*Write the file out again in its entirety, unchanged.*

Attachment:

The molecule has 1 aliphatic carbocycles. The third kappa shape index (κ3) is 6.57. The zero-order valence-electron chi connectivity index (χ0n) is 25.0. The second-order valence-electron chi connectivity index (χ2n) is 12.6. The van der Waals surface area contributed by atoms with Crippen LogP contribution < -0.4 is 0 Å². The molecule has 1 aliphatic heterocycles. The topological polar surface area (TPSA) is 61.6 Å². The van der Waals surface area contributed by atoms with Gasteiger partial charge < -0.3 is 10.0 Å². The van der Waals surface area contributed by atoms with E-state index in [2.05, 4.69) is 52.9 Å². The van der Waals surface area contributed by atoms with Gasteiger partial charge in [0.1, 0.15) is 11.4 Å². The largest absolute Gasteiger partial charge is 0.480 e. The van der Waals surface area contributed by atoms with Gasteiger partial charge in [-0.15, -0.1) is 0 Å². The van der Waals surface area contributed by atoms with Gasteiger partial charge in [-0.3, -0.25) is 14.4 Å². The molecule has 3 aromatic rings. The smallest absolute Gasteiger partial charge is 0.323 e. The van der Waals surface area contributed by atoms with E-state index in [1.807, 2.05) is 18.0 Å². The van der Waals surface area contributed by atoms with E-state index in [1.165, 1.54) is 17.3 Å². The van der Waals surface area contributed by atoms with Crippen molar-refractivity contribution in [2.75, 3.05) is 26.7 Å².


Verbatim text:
The molecule has 1 aliphatic carbocycles. The third kappa shape index (κ3) is 6.57. The zero-order valence-electron chi connectivity index (χ0n) is 25.0. The second-order valence-electron chi connectivity index (χ2n) is 12.6. The van der Waals surface area contributed by atoms with Crippen LogP contribution < -0.4 is 0 Å². The molecule has 1 aliphatic heterocycles. The topological polar surface area (TPSA) is 61.6 Å². The van der Waals surface area contributed by atoms with Gasteiger partial charge < -0.3 is 10.0 Å². The van der Waals surface area contributed by atoms with E-state index in [2.05, 4.69) is 52.9 Å². The van der Waals surface area contributed by atoms with Gasteiger partial charge in [0.1, 0.15) is 11.4 Å². The largest absolute Gasteiger partial charge is 0.480 e. The van der Waals surface area contributed by atoms with Gasteiger partial charge in [-0.15, -0.1) is 0 Å². The van der Waals surface area contributed by atoms with Gasteiger partial charge in [-0.3, -0.25) is 14.4 Å². The molecule has 3 aromatic rings. The smallest absolute Gasteiger partial charge is 0.323 e. The van der Waals surface area contributed by atoms with E-state index in [1.807, 2.05) is 18.0 Å². The van der Waals surface area contributed by atoms with E-state index in [1.165, 1.54) is 17.3 Å². The van der Waals surface area contributed by atoms with Crippen molar-refractivity contribution in [2.75, 3.05) is 26.7 Å².